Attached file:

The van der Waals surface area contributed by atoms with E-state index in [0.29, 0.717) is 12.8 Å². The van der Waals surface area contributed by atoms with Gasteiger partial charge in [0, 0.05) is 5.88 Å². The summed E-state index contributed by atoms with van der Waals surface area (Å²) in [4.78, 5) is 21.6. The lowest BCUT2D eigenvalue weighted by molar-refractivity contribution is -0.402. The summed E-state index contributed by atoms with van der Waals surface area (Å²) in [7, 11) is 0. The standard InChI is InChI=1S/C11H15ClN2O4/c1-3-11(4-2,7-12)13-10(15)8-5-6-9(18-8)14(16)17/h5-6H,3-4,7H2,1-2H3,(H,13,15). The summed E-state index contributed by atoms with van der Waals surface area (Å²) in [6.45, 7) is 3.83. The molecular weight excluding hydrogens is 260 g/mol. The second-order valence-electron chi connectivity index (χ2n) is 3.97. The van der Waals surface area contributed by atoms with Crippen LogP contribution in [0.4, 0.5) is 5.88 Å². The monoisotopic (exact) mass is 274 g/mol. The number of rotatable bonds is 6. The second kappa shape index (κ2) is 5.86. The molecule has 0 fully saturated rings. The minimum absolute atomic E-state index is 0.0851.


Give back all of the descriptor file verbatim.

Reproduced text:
The van der Waals surface area contributed by atoms with E-state index in [0.29, 0.717) is 12.8 Å². The van der Waals surface area contributed by atoms with Gasteiger partial charge in [0, 0.05) is 5.88 Å². The summed E-state index contributed by atoms with van der Waals surface area (Å²) in [4.78, 5) is 21.6. The lowest BCUT2D eigenvalue weighted by molar-refractivity contribution is -0.402. The summed E-state index contributed by atoms with van der Waals surface area (Å²) in [7, 11) is 0. The standard InChI is InChI=1S/C11H15ClN2O4/c1-3-11(4-2,7-12)13-10(15)8-5-6-9(18-8)14(16)17/h5-6H,3-4,7H2,1-2H3,(H,13,15). The summed E-state index contributed by atoms with van der Waals surface area (Å²) in [6.45, 7) is 3.83. The molecular weight excluding hydrogens is 260 g/mol. The second-order valence-electron chi connectivity index (χ2n) is 3.97. The van der Waals surface area contributed by atoms with Crippen LogP contribution in [0.4, 0.5) is 5.88 Å². The monoisotopic (exact) mass is 274 g/mol. The number of rotatable bonds is 6. The second kappa shape index (κ2) is 5.86. The molecule has 0 fully saturated rings. The minimum absolute atomic E-state index is 0.0851.